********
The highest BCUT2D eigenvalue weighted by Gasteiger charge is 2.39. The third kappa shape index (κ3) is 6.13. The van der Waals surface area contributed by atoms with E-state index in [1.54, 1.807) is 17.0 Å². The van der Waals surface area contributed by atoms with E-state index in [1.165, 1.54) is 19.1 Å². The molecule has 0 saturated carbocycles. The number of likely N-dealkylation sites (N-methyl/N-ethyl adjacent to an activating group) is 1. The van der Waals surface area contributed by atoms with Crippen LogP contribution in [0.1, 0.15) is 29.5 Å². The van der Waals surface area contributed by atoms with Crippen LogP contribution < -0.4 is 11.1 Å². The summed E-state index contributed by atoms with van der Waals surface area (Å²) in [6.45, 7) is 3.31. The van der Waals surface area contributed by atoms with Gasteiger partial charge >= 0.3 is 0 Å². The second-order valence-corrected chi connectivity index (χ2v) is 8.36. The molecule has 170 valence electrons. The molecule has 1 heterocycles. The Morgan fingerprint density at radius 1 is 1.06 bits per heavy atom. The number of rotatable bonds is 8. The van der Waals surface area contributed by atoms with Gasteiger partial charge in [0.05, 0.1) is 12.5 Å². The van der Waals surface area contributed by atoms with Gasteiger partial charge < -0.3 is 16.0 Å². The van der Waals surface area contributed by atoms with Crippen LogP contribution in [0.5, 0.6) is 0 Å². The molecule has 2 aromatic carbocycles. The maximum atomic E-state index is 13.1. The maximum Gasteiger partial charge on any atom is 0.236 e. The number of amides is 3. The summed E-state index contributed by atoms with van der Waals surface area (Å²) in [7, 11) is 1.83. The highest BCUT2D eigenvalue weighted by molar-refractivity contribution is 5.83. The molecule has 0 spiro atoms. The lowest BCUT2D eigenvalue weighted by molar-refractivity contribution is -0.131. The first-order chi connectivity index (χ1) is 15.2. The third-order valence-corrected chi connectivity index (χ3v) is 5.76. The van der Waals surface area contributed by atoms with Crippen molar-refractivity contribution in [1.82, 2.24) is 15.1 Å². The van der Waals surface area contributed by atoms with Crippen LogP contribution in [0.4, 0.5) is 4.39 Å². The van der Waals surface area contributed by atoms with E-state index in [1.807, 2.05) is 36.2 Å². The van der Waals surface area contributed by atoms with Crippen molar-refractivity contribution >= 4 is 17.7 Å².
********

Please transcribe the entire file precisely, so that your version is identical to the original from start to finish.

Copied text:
The highest BCUT2D eigenvalue weighted by Gasteiger charge is 2.39. The third kappa shape index (κ3) is 6.13. The van der Waals surface area contributed by atoms with E-state index in [1.54, 1.807) is 17.0 Å². The van der Waals surface area contributed by atoms with E-state index in [1.165, 1.54) is 19.1 Å². The molecule has 0 saturated carbocycles. The number of likely N-dealkylation sites (N-methyl/N-ethyl adjacent to an activating group) is 1. The van der Waals surface area contributed by atoms with Crippen LogP contribution in [0.1, 0.15) is 29.5 Å². The van der Waals surface area contributed by atoms with Crippen LogP contribution < -0.4 is 11.1 Å². The summed E-state index contributed by atoms with van der Waals surface area (Å²) in [6.45, 7) is 3.31. The van der Waals surface area contributed by atoms with Gasteiger partial charge >= 0.3 is 0 Å². The second-order valence-corrected chi connectivity index (χ2v) is 8.36. The molecule has 170 valence electrons. The molecule has 1 heterocycles. The Morgan fingerprint density at radius 1 is 1.06 bits per heavy atom. The number of rotatable bonds is 8. The van der Waals surface area contributed by atoms with Gasteiger partial charge in [0.05, 0.1) is 12.5 Å². The van der Waals surface area contributed by atoms with Gasteiger partial charge < -0.3 is 16.0 Å². The van der Waals surface area contributed by atoms with Crippen LogP contribution in [0.5, 0.6) is 0 Å². The molecule has 2 aromatic carbocycles. The maximum atomic E-state index is 13.1. The maximum Gasteiger partial charge on any atom is 0.236 e. The number of amides is 3. The summed E-state index contributed by atoms with van der Waals surface area (Å²) in [7, 11) is 1.83. The highest BCUT2D eigenvalue weighted by molar-refractivity contribution is 5.83. The molecule has 0 spiro atoms. The lowest BCUT2D eigenvalue weighted by molar-refractivity contribution is -0.131. The first-order chi connectivity index (χ1) is 15.2. The third-order valence-corrected chi connectivity index (χ3v) is 5.76. The van der Waals surface area contributed by atoms with Crippen molar-refractivity contribution in [1.82, 2.24) is 15.1 Å². The van der Waals surface area contributed by atoms with Crippen LogP contribution in [0.4, 0.5) is 4.39 Å². The van der Waals surface area contributed by atoms with E-state index in [1.807, 2.05) is 36.2 Å². The van der Waals surface area contributed by atoms with Crippen molar-refractivity contribution >= 4 is 17.7 Å².